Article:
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We developed an electronic medical record structured note template including features of Council for State and Territorial Epidemiologists’ case definition for COVID-19. We found 218 probable COVID-19 cases in one week, increasing our reports to public health by 62%. Only 10% of patients who would have been probable COVID-19 but were tested for SARS-CoV-2, tested positive.
Lewy body dementia, consisting of both dementia with Lewy bodies (DLB) and Parkinson's disease dementia (PDD), is considerably under-recognised clinically compared with its frequency in autopsy series.
This study investigated the clinical diagnostic pathways of patients with Lewy body dementia to assess if difficulties in diagnosis may be contributing to these differences.
We reviewed the medical notes of 74 people with DLB and 72 with non-DLB dementia matched for age, gender and cognitive performance, together with 38 people with PDD and 35 with Parkinson's disease, matched for age and gender, from two geographically distinct UK regions.
The cases of individuals with DLB took longer to reach a final diagnosis (1.2 v. 0.6 years, P = 0.017), underwent more scans (1.7 v. 1.2, P = 0.002) and had more alternative prior diagnoses (0.8 v. 0.4, P = 0.002), than the cases of those with non-DLB dementia. Individuals diagnosed in one region of the UK had significantly more core features (2.1 v. 1.5, P = 0.007) than those in the other region, and were less likely to have dopamine transporter imaging (P < 0.001). For patients with PDD, more than 1.4 years prior to receiving a dementia diagnosis: 46% (12 of 26) had documented impaired activities of daily living because of cognitive impairment, 57% (16 of 28) had cognitive impairment in multiple domains, with 38% (6 of 16) having both, and 39% (9 of 23) already receiving anti-dementia drugs.
Our results show the pathway to diagnosis of DLB is longer and more complex than for non-DLB dementia. There were also marked differences between regions in the thresholds clinicians adopt for diagnosing DLB and also in the use of dopamine transporter imaging. For PDD, a diagnosis of dementia was delayed well beyond symptom onset and even treatment.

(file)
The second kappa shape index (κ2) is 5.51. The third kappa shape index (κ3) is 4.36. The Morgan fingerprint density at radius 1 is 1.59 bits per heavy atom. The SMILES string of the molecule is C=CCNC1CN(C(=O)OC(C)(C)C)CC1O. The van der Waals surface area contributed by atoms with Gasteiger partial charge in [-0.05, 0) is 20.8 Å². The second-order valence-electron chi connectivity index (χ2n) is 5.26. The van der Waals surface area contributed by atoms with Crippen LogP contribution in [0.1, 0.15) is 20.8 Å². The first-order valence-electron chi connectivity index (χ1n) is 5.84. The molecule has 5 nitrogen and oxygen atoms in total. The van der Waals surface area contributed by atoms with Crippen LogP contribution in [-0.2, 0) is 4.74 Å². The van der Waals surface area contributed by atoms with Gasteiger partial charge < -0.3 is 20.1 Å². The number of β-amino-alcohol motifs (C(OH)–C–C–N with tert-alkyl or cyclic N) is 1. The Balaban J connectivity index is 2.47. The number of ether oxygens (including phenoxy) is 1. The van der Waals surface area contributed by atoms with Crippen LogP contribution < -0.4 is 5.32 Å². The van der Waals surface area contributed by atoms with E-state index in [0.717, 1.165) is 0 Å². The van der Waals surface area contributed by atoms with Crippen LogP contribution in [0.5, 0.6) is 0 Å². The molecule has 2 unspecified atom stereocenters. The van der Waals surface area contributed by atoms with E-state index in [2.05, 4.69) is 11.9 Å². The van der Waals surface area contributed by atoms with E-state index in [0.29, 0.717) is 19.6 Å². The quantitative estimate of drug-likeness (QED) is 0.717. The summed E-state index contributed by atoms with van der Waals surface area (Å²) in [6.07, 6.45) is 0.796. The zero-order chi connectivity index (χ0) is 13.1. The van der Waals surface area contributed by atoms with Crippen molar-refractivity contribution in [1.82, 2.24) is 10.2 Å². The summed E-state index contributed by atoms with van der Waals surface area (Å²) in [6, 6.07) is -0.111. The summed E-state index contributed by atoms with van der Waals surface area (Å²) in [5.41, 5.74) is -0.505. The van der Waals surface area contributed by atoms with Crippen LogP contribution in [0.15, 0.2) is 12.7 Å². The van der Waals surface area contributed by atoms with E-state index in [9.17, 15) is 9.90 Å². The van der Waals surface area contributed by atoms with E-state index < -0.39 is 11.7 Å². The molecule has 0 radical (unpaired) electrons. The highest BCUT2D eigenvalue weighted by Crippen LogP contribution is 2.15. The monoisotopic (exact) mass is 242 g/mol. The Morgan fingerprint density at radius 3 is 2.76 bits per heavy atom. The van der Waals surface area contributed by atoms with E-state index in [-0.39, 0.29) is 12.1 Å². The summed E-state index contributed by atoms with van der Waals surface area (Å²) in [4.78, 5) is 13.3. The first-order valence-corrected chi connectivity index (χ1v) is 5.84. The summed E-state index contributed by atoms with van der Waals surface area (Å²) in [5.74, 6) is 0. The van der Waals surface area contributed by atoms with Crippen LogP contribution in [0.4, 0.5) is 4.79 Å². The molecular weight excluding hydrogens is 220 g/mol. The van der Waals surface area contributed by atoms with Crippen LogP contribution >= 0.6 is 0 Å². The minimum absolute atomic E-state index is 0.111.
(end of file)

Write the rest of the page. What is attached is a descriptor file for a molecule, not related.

Obtaining objective, dietary exposure information from individuals is challenging because of the complexity of food consumption patterns and the limitations of self-reporting tools (e.g., FFQ and diet diaries). This hinders research efforts to associate intakes of specific foods or eating patterns with population health outcomes.
Dietary exposure can be assessed by the measurement of food-derived chemicals in urine samples. We aimed to develop methodologies for urine collection that minimised impact on the day-to-day activities of participants but also yielded samples that were data-rich in terms of targeted biomarker measurements.
Urine collection methodologies were developed within home settings.
Different cohorts of free-living volunteers.
Home collection of urine samples using vacuum transfer technology was deemed highly acceptable by volunteers. Statistical analysis of both metabolome and selected dietary exposure biomarkers in spot urine collected and stored using this method showed that they were compositionally similar to urine collected using a standard method with immediate sample freezing. Even without chemical preservatives, samples can be stored under different temperature regimes without any significant impact on the overall urine composition or concentration of forty-six exemplar dietary exposure biomarkers. Importantly, the samples could be posted directly to analytical facilities, without the need for refrigerated transport and involvement of clinical professionals.
This urine sampling methodology appears to be suitable for routine use and may provide a scalable, cost-effective means to collect urine samples and to assess diet in epidemiological studies.